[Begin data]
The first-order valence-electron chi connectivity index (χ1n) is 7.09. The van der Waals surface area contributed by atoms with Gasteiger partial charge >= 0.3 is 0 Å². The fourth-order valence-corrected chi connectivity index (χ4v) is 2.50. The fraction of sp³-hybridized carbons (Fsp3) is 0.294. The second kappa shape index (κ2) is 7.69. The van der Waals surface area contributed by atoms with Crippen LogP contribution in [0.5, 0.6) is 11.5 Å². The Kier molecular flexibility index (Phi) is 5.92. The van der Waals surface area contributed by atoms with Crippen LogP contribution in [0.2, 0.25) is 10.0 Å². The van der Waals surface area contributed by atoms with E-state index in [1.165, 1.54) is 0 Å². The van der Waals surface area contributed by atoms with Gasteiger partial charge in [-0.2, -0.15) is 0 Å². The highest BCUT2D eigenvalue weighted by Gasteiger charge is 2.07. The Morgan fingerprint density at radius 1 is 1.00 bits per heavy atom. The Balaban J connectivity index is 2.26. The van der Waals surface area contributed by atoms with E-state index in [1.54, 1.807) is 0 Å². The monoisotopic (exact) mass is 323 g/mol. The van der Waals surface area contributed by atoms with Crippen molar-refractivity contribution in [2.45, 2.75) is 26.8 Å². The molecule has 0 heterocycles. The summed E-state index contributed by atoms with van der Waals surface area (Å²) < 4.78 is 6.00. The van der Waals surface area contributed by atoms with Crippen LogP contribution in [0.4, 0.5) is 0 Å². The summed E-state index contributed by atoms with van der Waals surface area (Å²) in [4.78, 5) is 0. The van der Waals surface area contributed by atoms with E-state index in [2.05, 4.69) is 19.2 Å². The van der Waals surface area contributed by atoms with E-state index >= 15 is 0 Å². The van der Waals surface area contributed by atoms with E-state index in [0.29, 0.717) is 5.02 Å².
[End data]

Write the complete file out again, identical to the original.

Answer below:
The first-order valence-electron chi connectivity index (χ1n) is 7.09. The van der Waals surface area contributed by atoms with Gasteiger partial charge >= 0.3 is 0 Å². The fourth-order valence-corrected chi connectivity index (χ4v) is 2.50. The fraction of sp³-hybridized carbons (Fsp3) is 0.294. The second kappa shape index (κ2) is 7.69. The van der Waals surface area contributed by atoms with Crippen LogP contribution in [0.5, 0.6) is 11.5 Å². The Kier molecular flexibility index (Phi) is 5.92. The van der Waals surface area contributed by atoms with Crippen LogP contribution in [0.2, 0.25) is 10.0 Å². The van der Waals surface area contributed by atoms with E-state index in [1.165, 1.54) is 0 Å². The van der Waals surface area contributed by atoms with Gasteiger partial charge in [-0.2, -0.15) is 0 Å². The highest BCUT2D eigenvalue weighted by Gasteiger charge is 2.07. The Morgan fingerprint density at radius 1 is 1.00 bits per heavy atom. The Balaban J connectivity index is 2.26. The van der Waals surface area contributed by atoms with E-state index in [1.54, 1.807) is 0 Å². The monoisotopic (exact) mass is 323 g/mol. The van der Waals surface area contributed by atoms with Crippen molar-refractivity contribution in [2.45, 2.75) is 26.8 Å². The molecule has 0 heterocycles. The summed E-state index contributed by atoms with van der Waals surface area (Å²) < 4.78 is 6.00. The van der Waals surface area contributed by atoms with Crippen LogP contribution in [0.4, 0.5) is 0 Å². The summed E-state index contributed by atoms with van der Waals surface area (Å²) in [4.78, 5) is 0. The van der Waals surface area contributed by atoms with E-state index in [2.05, 4.69) is 19.2 Å². The van der Waals surface area contributed by atoms with E-state index >= 15 is 0 Å². The van der Waals surface area contributed by atoms with E-state index in [0.29, 0.717) is 5.02 Å².